Maker’s Mark is lowering their proof – No they’re not – Who cares?

If you care at all about Bourbon (and even if you don’t), you probably heard the recent news from Maker’s Mark and their plan to lower the ABV (Alcohol By Volume) (USA Today, CNN) in their flagship bottle, which they later reversed.  Who cares?

Maker’s Mark is a Bourbon Whisky (which is to say it follows all the requirements of TTB’s Chapter 4 on Class and Type Designation) that’s made in Kentucky.  Part of that law states that Bourbon cannot be distilled above 80% ABV and cannot be bottled below 40% ABV; the biggest reason for both of those is flavor.  Bourbon is considered a ‘product of distinction’ in the United States and to make sure you recognize it as Bourbon when you taste it.  Those are some of the controls that keep the flavor somewhat in-line with other Bourbon whiskies.  Here’s the thing – If Bourbon is 40% ABV (or 45%, or 53% or anything else) in the bottle, what’s the rest?  Water!

Some whisk(e)y snobs out there will tell you that it’s sacrilege to put water in whisk(e)y – complete nonsense.  First, you should enjoy your whisk(e)y however you choose.  Second, water is used throughout the whisk(e)y-making process, including at the bottling stage.  Whisk(e)y-making is an exercise in reverse-engineering – first you choose how you want your whisk(e)y to taste, then you go through the steps to get it there.  A little more water, a little less water – does it still taste the way we want?  Then why does it matter what the number on the bottle says?  We’ll get back to that.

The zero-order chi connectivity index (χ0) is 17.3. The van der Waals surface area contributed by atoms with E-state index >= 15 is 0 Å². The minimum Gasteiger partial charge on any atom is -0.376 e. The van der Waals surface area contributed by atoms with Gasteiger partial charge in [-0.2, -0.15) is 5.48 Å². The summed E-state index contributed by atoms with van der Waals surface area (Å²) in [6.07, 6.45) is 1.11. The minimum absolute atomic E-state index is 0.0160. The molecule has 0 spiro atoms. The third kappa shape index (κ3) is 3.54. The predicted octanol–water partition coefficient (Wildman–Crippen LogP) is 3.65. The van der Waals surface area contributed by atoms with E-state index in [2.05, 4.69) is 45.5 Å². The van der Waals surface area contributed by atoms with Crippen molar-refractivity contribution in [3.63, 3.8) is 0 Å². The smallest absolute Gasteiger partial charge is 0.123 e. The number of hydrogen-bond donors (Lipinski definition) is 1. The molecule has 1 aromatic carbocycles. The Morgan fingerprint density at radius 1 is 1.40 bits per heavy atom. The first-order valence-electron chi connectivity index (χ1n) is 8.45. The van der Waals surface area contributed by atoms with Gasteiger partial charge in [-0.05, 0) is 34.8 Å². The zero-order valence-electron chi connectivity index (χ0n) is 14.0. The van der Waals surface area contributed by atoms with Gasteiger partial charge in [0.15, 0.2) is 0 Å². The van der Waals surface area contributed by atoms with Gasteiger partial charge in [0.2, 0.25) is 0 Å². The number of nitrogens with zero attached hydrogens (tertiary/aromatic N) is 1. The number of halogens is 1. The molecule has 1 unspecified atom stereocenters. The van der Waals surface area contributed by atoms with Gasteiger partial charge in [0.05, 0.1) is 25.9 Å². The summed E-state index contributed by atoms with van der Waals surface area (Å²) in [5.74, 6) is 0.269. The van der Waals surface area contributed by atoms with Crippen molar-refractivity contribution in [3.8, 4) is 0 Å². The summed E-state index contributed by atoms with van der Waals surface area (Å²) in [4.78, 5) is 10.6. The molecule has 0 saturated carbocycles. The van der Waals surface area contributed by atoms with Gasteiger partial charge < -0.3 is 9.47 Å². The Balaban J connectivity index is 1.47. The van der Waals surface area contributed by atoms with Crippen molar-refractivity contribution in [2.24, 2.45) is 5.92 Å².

Maker’s Mark has always strived to be an approachable whisky (MM chooses to spell the Scottish way, with no ‘e’).  Bourbon can have up to 49% rye (or any other grain) as a part of their mash bill (or recipe); most have around 14% rye; Maker’s Mark uses none.  Their mash bill is approximately 70% Corn, 16% Wheat and 14% Malted Barley, making it a ‘Wheated Bourbon.’  Rye gives a bourbon (or any other whisk(e)y) spice; bigger flavor – with no rye, Maker’s Mark a lighter style that makes it the lager beer of the Bourbon world.

So why all the hub-bub?

The book Made to Stick by Chip and Dan Heath has a story about the origins of college football on TV and how nobody paid much attention to it until a producer at CBS decided to show a 30 minute documentary about the schools, the teams and the rivalry before a game decades ago; and viewership shot up.  By telling people what they didn’t know, it made them want to watch the outcome.  When Maker’s Mark came out and said they were changing something, throngs of people (including those that had never tasted MM before, others that have spoken ill-will about the product for years because it’s ‘mass produced,’ and still others that would have been completely content never knowing the difference because they don’t care much about the flavor anyway) cried out in horror.  By pulling back the curtain, you were being told something you didn’t know – and now needed to know the whole story.

Things change.  Materials used change.  Final products change.  Even in the spirit world, things change.  Early bottles of Stoli vodka had bold letters that listed it as “Russian Vodka” – today that tag simply says “Premium Vodka.”  Is it still Russian?  No.  Disaronno is still today considered a brand of Amaretto, but hasn’t been an amaretto in some time.  Did you hear about either of these changes in the media?  Was there public outcry over these?  Maker’s Mark mistake was not in changing the product, it was in how they released the info.